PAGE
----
Agenda item

Waste Contract Performance Paper

The Sub-Committee has been provided this report to inform and update on the performance of the Council’s waste collection and street cleansing contract and to identify areas of service improvement and management of known and emerging risks to the service. A legislative backdrop is also provided to inform Members of future challenges and opportunities.

Minutes:

The Sub-Committee considered a report set out on pages 19 to 44 of the agenda, which provided an update on the performance of the Council’s waste collection and street cleansing contract and identified areas of service improvement and management of known and emerging risks to the service. The Director of Sustainable Communities introduced the item and Scott Edgell (Veolia General Manager for South London & South) and Andrea Lowe (Veolia Senior Contract Manager) who went through a short presentation (Appendix 1).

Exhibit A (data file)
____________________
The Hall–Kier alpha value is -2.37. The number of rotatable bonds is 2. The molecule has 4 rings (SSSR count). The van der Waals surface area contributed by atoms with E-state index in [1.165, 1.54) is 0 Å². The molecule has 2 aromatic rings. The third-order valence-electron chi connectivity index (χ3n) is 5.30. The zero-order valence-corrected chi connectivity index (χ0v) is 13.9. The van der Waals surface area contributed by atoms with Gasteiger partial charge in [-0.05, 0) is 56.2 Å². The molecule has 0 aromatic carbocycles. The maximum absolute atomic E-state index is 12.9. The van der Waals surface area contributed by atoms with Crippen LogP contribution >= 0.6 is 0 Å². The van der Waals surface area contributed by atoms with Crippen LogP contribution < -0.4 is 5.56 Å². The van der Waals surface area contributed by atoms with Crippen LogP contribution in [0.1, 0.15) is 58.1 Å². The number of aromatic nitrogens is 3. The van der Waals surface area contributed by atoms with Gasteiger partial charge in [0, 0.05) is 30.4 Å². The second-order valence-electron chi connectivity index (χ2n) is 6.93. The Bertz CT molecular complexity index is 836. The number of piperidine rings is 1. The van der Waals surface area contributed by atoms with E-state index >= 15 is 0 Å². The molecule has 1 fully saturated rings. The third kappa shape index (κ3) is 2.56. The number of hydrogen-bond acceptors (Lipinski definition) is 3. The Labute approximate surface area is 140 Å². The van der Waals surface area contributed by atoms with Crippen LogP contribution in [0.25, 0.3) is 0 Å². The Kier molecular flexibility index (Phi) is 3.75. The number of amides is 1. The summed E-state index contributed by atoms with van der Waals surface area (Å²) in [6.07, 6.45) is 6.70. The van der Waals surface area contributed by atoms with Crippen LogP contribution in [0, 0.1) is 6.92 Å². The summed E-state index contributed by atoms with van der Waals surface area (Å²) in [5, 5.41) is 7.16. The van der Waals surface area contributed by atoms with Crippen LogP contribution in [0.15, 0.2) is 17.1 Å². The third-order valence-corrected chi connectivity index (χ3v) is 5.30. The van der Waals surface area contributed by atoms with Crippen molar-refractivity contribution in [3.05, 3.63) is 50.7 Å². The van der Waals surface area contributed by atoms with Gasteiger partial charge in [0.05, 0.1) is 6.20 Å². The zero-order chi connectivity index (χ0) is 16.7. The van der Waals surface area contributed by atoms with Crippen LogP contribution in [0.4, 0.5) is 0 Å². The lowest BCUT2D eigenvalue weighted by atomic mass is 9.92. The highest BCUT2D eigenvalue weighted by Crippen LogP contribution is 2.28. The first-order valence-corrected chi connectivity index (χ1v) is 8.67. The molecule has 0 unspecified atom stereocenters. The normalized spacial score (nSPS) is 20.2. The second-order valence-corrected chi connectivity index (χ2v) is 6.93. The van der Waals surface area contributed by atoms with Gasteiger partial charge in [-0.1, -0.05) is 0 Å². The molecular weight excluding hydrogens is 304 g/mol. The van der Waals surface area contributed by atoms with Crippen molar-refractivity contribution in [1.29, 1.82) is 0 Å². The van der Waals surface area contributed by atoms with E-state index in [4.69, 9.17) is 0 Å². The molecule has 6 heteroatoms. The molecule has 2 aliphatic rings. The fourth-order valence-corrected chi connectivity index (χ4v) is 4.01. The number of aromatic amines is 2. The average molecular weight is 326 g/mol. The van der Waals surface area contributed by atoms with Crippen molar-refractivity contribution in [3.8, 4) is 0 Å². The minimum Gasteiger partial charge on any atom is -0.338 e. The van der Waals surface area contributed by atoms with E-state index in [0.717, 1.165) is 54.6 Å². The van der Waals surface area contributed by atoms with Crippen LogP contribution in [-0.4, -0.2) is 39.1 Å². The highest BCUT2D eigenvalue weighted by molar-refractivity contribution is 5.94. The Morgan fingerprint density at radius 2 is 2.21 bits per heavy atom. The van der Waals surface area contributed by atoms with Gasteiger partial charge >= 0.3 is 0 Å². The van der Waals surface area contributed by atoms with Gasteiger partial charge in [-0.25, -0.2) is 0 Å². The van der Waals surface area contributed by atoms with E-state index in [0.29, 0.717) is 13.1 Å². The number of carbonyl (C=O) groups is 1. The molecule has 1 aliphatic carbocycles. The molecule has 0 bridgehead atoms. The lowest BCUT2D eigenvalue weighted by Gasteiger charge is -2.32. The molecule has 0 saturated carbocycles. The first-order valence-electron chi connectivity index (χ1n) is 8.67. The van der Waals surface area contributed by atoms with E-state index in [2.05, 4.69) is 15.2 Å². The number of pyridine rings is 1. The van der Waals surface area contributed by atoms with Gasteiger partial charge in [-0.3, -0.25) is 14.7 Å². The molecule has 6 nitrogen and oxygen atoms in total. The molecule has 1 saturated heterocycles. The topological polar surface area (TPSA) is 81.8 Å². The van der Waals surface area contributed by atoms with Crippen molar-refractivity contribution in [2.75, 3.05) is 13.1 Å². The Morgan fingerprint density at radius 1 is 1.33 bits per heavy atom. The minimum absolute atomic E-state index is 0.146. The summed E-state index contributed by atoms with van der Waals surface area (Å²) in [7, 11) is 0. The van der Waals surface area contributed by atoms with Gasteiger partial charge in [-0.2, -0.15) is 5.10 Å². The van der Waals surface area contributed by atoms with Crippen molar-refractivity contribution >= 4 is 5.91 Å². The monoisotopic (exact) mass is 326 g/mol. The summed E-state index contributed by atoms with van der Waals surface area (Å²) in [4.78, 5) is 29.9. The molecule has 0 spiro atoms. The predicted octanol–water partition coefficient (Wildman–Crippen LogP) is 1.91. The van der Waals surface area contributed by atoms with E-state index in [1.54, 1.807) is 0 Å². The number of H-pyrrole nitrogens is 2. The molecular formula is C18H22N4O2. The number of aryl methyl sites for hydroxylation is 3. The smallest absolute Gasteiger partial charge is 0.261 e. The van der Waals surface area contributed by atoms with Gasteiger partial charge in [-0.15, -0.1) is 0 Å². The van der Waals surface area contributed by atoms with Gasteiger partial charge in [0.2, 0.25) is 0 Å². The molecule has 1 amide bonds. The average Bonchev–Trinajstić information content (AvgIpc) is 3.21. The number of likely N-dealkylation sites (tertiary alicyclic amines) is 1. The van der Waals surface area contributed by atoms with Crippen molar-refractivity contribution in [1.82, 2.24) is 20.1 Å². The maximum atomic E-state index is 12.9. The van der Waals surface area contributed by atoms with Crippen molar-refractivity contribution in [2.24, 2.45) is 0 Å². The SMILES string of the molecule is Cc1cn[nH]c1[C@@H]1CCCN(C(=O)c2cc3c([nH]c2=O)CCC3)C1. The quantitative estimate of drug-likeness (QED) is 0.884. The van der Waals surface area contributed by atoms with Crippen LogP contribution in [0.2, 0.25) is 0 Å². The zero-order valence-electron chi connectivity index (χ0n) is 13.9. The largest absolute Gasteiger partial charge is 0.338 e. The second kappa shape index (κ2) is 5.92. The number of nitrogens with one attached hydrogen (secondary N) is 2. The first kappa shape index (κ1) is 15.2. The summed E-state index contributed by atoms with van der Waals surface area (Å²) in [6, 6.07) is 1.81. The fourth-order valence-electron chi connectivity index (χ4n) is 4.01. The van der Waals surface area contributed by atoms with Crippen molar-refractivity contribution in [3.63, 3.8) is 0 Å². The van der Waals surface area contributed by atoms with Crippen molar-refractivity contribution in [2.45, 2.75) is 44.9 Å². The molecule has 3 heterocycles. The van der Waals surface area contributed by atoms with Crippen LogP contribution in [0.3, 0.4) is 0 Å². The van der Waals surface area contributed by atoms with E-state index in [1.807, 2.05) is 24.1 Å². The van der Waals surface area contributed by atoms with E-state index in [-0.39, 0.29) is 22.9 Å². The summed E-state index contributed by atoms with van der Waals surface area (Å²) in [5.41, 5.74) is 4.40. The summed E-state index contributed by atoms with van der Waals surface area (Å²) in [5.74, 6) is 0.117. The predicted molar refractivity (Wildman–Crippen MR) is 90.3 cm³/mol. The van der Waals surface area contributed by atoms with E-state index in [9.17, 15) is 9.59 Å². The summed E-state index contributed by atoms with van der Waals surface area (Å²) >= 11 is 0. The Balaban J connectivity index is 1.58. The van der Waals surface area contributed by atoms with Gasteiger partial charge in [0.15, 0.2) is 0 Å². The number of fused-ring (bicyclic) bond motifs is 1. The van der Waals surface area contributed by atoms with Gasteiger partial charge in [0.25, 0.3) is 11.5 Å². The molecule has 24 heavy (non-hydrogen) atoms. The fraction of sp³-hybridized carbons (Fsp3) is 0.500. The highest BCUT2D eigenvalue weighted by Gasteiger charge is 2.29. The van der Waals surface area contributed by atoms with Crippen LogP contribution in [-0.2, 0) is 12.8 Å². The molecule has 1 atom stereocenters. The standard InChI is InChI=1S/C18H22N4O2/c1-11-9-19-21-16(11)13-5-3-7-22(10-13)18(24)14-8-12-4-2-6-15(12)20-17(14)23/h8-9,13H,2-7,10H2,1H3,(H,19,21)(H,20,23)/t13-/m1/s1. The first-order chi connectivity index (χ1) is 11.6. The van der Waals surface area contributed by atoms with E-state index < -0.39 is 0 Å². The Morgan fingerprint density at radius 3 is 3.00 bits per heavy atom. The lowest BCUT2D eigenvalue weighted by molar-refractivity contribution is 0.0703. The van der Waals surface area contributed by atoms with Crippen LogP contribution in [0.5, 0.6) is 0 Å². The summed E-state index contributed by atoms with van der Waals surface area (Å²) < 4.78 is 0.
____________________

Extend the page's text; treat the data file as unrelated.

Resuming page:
The Chair requested an update on the recommendations made by the Sub-Committee at their last review of the waste contracts performance; these were:

 

1.     Veolia and the Council to work together on improvement to technology and interface connections.

2.     Veolia to conduct a survey of bin locations in the Borough.

 

The Director of Sustainable Communities informed Members that recommendation 1 had been progressed, and greater integration had been achieved by linking the online reporting process, which fed into the Council’s case management system, to Veolia’s back office systems to provide two-way communication. The ‘Love Clean Streets’ app had also been improved to allow updates to be given through the app to state whether a job had been allocated or completed. As a part of the contract management process, quality assurance checks had been picked up by the monitoring team to ensure tasks were not being marked as completed before being undertaken. On recommendation 2, Members heard that Veolia undertook surveys directly, but that a number were also carried out by the South London Waste Partnership (SLWP); this included the triennial survey that had recently been completed and could be shared with Members once the results had been compiled.